Advances in medical management of acute liver failure in children: promoting native liver survival

Akash Deep*, Emma C. Alexander, Yonca Bulut, Emer Fitzpatrick, Serge Grazioli, Nigel Heaton, Anil Dhawan

*Corresponding author for this work

Research output: Contribution to journalReview articlepeer-review

15 Citations (Scopus)


Paediatric acute liver failure (PALF) is defined as a biochemical evidence of acute liver injury in a child with no previous history of chronic liver disease characterised by an international normalised ratio (INR) of 1·5 or more unresponsive to vitamin K with encephalopathy, or INR of 2·0 or more with or without encephalopathy. PALF can rapidly progress to multiorgan dysfunction or failure. Although the transplant era has substantially changed the outlook for these patients, transplantation itself is not without risks, including those associated with life-long immunosuppression. Consequently, there has been an increased focus on improving medical management to prioritise bridging of patients to native liver survival, which is possible due to improved understanding of the underlying pathophysiology of multiorgan involvement in PALF. In this Review, we discuss recent advances in the medical management of PALF with an aim of reducing the need for liver transplantation. The Review will focus on the non-specific immune-mediated inflammatory response, extracorporeal support devices, neuromonitoring and neuroprotection, and emerging cellular and novel future therapeutic options.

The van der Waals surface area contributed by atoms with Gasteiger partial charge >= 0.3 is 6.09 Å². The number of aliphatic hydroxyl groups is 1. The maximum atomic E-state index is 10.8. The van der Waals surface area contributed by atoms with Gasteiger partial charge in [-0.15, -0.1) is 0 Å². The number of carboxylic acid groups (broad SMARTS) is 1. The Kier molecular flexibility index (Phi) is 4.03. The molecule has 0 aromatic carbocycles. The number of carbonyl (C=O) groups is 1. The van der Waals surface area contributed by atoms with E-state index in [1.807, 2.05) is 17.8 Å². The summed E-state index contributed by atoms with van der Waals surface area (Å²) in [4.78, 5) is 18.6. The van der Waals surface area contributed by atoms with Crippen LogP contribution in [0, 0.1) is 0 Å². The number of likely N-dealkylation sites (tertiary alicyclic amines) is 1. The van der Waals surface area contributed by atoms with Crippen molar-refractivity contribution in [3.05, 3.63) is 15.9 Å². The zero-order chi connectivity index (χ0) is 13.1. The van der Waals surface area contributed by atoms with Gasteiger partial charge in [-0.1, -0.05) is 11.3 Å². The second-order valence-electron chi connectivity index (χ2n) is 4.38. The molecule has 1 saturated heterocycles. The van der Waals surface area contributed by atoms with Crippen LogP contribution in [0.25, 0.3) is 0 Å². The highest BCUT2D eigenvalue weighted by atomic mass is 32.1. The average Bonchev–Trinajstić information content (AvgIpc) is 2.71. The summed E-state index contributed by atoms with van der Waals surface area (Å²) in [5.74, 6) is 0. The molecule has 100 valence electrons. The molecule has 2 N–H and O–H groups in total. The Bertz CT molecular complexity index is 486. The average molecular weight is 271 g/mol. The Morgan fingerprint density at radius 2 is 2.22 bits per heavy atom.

Original languageEnglish
Pages (from-to)725-737
Number of pages13
JournalThe Lancet Child and Adolescent Health
Issue number10
Publication statusE-pub ahead of print - 14 Sept 2022


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